Narrator: Your friend just invited you to dinner at a new restaurant downtown. But to get there, you’ll need to walk to the bus stop, take the Number 8 to the train station, and ride the train into the city Easy enough, right?
Narrator: Now imagine making that trip without being able to see.
Narrator: It’s a challenge 246 million people visually impaired people face every day.
Narrator: Even with expert mobility skills and the use of a guide dog or cane, travel can be stressful for people with blindness. It takes hours of practice to confidently learn a path, and even a familiar route can yield difficult or unexpected obstacles — like silent cyclists, disruptive construction, and delayed buses.
Narrator: In the United States and United Kingdom, about 65 percent of people with blindness are out of work. Mobility and independence remain some of the biggest challenges for people with visual impairment. It’s time for technology to help change that.
Narrator: Microsoft has teamed up with the charity Guide Dogs U.K. and the urban design agency Future Cities Catapult to find a way for people with sight loss to more fully experience their communities.
The team is developing technology that uses a sensor-boosted physical environment and a rich 3-D soundscape with verbal cues to help people travel more confidently, independently, and even more enjoyably. There are three main components to this new experience:
First, you’ll need a phone to talk to indoor and outdoor sensors on your journey. Your phone can be adjusted for one-handed navigation and swiping.
Next, you’ll need a pair of bone-conducting headphones to transmit sounds and verbal cues through your bones and directly into your inner ear. The headphones rest against the sides of your head, leaving your ears free to listen for environmental noise or have a conversation.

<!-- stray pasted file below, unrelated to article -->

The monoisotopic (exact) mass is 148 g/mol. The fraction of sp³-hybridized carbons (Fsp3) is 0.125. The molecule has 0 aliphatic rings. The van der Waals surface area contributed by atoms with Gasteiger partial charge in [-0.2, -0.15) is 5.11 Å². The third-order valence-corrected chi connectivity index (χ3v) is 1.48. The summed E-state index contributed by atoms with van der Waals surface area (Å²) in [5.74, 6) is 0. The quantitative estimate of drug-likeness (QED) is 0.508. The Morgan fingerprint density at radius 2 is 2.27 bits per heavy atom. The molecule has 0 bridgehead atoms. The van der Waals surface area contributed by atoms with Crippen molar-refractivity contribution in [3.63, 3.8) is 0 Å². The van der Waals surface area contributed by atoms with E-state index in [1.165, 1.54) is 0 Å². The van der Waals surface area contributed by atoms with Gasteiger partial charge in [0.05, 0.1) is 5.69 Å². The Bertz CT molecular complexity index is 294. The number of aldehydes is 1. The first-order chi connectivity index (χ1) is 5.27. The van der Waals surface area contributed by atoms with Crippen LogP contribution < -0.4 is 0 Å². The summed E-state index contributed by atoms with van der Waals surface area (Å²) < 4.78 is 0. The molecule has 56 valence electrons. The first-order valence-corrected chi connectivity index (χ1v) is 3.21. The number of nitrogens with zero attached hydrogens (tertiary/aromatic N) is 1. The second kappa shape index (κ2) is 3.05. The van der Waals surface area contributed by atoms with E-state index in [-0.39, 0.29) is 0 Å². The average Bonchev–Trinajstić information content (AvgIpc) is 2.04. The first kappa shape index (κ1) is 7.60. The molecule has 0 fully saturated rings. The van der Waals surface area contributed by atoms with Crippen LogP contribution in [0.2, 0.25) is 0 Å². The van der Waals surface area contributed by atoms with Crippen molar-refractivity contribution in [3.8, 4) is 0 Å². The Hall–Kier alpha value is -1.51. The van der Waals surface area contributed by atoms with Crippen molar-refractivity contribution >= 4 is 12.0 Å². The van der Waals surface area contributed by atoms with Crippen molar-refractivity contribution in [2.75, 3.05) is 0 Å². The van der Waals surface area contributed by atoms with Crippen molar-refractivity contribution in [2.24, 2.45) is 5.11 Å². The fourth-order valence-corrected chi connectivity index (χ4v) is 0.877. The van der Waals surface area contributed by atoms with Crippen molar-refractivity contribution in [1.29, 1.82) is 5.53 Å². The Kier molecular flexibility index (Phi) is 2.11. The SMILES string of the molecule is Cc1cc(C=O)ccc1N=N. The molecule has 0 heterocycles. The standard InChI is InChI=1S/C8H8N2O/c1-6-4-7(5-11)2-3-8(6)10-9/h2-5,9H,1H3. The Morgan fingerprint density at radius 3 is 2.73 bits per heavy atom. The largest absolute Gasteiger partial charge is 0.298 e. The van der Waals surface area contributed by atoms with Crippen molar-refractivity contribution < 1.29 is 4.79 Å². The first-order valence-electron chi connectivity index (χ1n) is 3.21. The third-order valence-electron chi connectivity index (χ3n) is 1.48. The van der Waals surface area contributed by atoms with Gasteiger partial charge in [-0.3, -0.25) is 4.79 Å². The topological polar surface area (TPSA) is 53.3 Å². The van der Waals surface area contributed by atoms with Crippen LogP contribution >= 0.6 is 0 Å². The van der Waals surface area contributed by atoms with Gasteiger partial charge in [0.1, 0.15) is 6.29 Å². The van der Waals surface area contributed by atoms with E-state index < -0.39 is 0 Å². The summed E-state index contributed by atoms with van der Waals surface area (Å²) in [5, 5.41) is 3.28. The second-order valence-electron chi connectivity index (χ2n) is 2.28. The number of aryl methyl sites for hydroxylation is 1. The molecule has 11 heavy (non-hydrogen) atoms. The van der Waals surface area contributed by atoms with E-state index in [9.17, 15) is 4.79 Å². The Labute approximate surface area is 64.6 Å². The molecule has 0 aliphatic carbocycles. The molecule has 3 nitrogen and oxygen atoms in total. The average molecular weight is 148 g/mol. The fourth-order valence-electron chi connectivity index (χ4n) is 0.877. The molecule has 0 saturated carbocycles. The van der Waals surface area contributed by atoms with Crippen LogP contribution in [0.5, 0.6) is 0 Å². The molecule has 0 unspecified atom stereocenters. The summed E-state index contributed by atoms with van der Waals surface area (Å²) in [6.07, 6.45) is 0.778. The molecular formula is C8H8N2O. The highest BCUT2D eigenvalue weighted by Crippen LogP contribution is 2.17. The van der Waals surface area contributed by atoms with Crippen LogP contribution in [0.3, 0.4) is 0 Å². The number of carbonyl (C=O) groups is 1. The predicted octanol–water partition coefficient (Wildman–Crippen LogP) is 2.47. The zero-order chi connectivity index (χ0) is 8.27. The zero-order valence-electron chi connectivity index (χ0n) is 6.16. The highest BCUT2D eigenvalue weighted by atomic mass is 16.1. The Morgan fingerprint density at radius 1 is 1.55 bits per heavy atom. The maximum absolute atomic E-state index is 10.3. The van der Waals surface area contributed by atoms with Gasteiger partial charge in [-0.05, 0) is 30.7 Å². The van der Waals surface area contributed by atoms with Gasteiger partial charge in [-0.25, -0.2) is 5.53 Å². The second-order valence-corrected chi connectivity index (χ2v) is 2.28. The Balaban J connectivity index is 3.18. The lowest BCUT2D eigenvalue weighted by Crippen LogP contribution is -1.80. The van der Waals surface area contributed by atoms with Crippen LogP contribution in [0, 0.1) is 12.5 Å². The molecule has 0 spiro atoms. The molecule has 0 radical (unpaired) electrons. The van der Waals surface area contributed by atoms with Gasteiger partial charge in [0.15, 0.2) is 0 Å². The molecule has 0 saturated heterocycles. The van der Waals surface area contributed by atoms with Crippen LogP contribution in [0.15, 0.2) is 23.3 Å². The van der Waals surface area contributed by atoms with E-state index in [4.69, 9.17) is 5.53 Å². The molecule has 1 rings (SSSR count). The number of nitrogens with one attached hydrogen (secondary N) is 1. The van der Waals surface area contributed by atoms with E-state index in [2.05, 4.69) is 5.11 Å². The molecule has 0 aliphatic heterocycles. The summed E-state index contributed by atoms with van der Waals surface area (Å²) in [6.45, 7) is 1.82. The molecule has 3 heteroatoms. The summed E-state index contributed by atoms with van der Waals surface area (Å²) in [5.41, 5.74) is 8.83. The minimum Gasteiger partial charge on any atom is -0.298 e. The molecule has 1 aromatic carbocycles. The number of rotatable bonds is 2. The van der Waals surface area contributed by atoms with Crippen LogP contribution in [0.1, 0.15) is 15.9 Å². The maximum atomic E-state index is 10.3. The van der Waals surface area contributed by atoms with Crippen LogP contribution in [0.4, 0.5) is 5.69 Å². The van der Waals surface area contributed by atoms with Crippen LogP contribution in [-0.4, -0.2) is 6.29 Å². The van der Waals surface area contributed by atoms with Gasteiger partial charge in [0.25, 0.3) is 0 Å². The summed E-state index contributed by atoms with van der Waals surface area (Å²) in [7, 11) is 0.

Last, you will choose to travel a “boosted route” through a city, or a route with plentiful WiFi and lots of Bluetooth beacons to send a wide array of sound cues and information to your headset and phone. This could include GPS navigation and orientation, real-time bus arrivals and train times, tidbits about historical points of interest, directions to the nearest drug store, or even a reminder that you’re walking by a place with great Chinese takeout. Inside your local grocery store, sensors can help direct you to the biscuit aisle and you can pick your favorite sandwich by using your phone to scan barcodes on the packages.
Microsoft and its partners are now working to make this 3-D soundscape technology a reality for people with blindness. Although in the future, it’s not hard to imagine everyone using it for all sorts of daily challenges, whether you’re running late for work, exploring a new city where you don’t speak the language, or trying to find the nearest bathroom in a massive shopping mall.
After a few trips, Microsoft 3-D soundscape technology becomes practically invisible, and is no more obtrusive than a pair of corrective lenses or the favorite pair of sneakers you laced up on your way out the door.
In a future where mobility for all is a given, the hardest part will be deciding what adventure to pick next.